Market attrition – definition and example
Market attrition refers to the gradual decline of customers’ loyalty to a brand due to the absence of effective promotions. Customer loyalty is usually enduring, but it does not last forever. Its longevity is significantly shorter if the company doesn’t nurture it properly
We sometimes use the terms customer attrition, customer defection, customer churn, or customer turnover, with the same meaning.
The Law Dictionary says the following regarding market attrition:
“In absence of effective promotion, customer brand-loyalty’s gradual erosion over time.”
‘Attrition‘ is the process of reducing something’s effectiveness or strength through continuous pressure or a sustained attack.
Market attrition analysis
Many companies use market attrition analysis, customer attrition rates, EBITDA, and cash flow as some of their key business metrics.
Calculating market attrition is important because retaining existing customers is far cheaper than acquiring new ones.
In other words, you get a better ROI if you focus on customer loyalty than getting new customers. ROI stands for Return on Investment. Customer loyalty refers to having customers coming back for more again and again.
Banks, Internet services providers, and insurance companies, for example, often carry out market attrition analyses. So do telephone service companies and alarm monitoring services.
Regarding customers who defect, Wikipedia says:
“Companies from these sectors often have customer service branches which attempt to win back defecting clients, because recovered long-term customers can be worth much more to a company than newly recruited clients.”
Combating market attrition
All businesses understand the value of maintaining customer loyalty versus the cost of finding new customers. The former is considerably cheaper.
So, why do so many companies still struggle with attrition problems?
According to Niall Budds in a Target Marketing article, many companies cannot define or detect customer attrition. Furthermore, a significant number of businesses cannot even predict it.
Budds gives us four practical considerations which may help us develop and implement a successful retention program.
1. Be specific
Define retention for your specific business clearly and consistently.
Most companies define attrition as a point in time. In other words, a moment when the customer switches to another brand.
However, customers hardly ever think of themselves as having a relationship with a brand. Customers look at a product and determine whether it meets their needs and delivers value.
There are some exceptions. For example, Apple devices have millions of customers who openly declare their loyalty.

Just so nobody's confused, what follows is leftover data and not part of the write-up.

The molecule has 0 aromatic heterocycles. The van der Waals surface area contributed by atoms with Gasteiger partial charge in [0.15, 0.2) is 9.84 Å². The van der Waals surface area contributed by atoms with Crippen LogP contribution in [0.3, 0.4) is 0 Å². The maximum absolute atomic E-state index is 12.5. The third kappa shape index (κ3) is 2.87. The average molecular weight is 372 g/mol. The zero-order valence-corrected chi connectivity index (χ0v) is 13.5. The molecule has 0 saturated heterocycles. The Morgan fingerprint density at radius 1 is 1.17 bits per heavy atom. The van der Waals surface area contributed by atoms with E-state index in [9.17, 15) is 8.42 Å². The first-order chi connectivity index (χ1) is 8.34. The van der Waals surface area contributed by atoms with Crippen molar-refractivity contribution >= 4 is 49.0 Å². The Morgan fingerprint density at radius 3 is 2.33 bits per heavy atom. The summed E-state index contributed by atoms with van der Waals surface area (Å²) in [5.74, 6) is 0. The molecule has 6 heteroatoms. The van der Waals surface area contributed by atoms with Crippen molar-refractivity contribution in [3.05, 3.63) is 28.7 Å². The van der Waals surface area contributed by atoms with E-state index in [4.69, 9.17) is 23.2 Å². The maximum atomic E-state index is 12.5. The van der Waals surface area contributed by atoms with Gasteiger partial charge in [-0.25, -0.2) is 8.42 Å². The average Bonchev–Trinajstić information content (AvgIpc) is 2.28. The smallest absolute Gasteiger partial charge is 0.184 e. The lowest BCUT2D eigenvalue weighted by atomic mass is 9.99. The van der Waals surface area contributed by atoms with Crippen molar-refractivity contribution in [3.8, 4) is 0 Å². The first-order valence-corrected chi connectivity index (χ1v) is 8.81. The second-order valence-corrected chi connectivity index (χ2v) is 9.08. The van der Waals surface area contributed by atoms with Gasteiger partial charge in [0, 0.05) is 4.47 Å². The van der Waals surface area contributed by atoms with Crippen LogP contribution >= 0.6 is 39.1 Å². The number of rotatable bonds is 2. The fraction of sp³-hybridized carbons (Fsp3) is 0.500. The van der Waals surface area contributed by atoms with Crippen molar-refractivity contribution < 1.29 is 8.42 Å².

In some cases, customers did not appear to switch brands but simply ran down their usage of a product or service.
For example, banking customers may have run down their balance to virtually zero because they had moved their business elsewhere.
2. Gauge and monitor
Unless you can measure and act, clearly defining attrition is pointless. Fortunately, today it is much easier to measure and analyze customer data accurately.
Put simply; if you are going to act, make sure that the data you assessed is accurate.
3. From monitoring to prevention
As you get better at gathering and analyzing data, you can move from measuring and monitoring. You can move to proactively identifying the warning signs that customers are about to defect.
Statistical techniques help you identify customers at risk of attrition. You can then target them specifically, i.e., early enough in the relationship, so that they remain loyal.
In other words, you can move from just monitoring to preventing.
The three steps above allow us to identify a problem and take action. However, if we can prioritize, our impact will be much greater.
If you analyze the sales statistics of most companies, you will find that a small proportion of customers represent most of their revenue.
Therefore, when focusing on retaining customers, target those that represent the most revenue for your company.
Prioritizing helps you not only determine who to target but also how much you are willing to spend.
Video – Market attrition in banking
This Flowtracker video looks at market attrition in banking. It is difficult for banks to accurately determine true attrition rates. Bank customers move money around between branches, banks, and products.